A publication of the Kentucky Center for Public Service Journalism

Pruitt: With input from across the state, new education accountability system nearing completion

By Mike Marsee
Special to KyForward

Kentucky’s new accountability system has thousands of fingerprints on it as it nears the end of a year-long assembly line, but Stephen Pruitt couldn’t be more proud of it if he had built it entirely by himself.

The process of developing the new system has involved more than 3,500 shareholders, with the work taking place in meeting rooms and auditoriums from Frankfort to the far corners of the state.

Pruitt, Kentucky’s commissioner of education, said he is pleased that so many Kentuckians have been involved along every step of the way.

“It’s something I’m pretty proud of. And one of the reasons I’m proud of it is because I believe – and no one has corrected me when I’ve said this in public – that this is an accountability system that Kentuckians have built more so than any other system,” Pruitt said. “There’s not been a lot of top-down in this. This has involved a lot of feedback, a lot of discussion, and we’re still not quite there yet.”

Full implementation of the system is scheduled for the 2018-19 school year, and there is still much to be done.

In two weeks, the final proposal will come before the Kentucky Board of Education (KBE) for a first reading; a second reading and board action are expected in August.

Ryan New, a social studies teacher at Boyle County High School, makes a point during a town hall meeting at the Laurel County Center for Innovation in London. New said one thing he likes about Kentucky’s proposed accountability system is that it eliminates the inclination to compete against other schools. (Mike Marsee Photo)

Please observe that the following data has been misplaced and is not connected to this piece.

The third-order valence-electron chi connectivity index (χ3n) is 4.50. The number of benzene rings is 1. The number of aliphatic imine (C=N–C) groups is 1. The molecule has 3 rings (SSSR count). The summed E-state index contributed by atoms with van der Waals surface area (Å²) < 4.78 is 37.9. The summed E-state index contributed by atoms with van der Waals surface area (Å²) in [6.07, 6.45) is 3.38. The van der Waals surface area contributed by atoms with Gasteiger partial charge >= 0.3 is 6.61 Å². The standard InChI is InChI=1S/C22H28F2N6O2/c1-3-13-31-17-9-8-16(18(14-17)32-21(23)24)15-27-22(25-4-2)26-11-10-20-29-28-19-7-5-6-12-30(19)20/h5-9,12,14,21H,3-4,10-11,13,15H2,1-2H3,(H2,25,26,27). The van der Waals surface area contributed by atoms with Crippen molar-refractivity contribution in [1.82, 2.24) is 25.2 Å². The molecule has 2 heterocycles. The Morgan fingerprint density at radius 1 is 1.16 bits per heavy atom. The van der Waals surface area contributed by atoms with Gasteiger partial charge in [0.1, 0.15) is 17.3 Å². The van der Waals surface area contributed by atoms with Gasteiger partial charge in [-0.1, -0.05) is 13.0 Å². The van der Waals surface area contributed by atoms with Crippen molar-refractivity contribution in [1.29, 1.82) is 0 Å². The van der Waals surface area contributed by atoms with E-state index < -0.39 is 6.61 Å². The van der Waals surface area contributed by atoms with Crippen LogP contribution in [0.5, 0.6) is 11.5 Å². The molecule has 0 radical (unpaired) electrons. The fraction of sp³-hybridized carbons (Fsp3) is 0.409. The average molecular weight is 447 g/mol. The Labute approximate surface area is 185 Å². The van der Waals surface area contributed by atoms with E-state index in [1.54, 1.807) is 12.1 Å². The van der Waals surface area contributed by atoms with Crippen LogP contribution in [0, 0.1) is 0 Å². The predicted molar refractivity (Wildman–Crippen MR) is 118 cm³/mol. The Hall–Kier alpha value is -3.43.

In September, Kentucky’s plan will be submitted to the U.S. Department of Education (USED) to ensure that it meets the requirements of the federal Every Student Succeeds Act (ESSA), the primary federal law governing P-12 education in the United States and the law under which states are being allowed to craft their own accountability systems.

At the same time, Kentucky Department of Education (KDE) staff members will be working on the regulatory process at the state level, which could take about six months to complete.

Pruitt and Associate Commissioner Rhonda Sims spent several weeks hearing what the public thinks of the draft proposal of the new accountability system at a series of 10 town hall meetings similar to those held in 2016 when they heard thoughts about what should be in the system.

“By and large, I think we’ve gotten really positive feedback on where we are,” Pruitt said. “It was our accountability to the people we met last year to say, ‘This is what we did.’ Last year people told us how they wanted us to build the system; this year the theme is, ‘Did we?’”

Ryan New, a social studies teacher at Boyle County High School who spoke on the need for civic indicators within the system at a town hall last month in London, said the meetings were a perfect illustration of what he advocates.

“This is what citizenship is, the ability to hear other people, to have their ideas articulated, to have them considered,” New said. “Certainly nobody expects to have all of their ideas put inside the system, but I love these town halls because they allow people to just have a conversation.”

Students have been at the center of the conversation about designing the new accountability system. Some highlights of the proposed system include:

— performance levels that will more easily identify how schools are doing in getting all students to higher levels of achievement;
— an emphasis on closing the achievement gap with special designations for schools that are doing it well and those that are struggling;
— and opportunity and access measures to help ensure that all students have access to high-quality programs and teachers.

A school’s overall rating will be based on five indicators:

— proficiency;
— growth (in elementary school and middle school only);
— achievement gap closure;
— students’ readiness to transition to college, a career or the military after high school; and
— opportunity and access, which takes into account factors that are important to students’ success – such arts, physical education and practical living classes – for which they are not tested.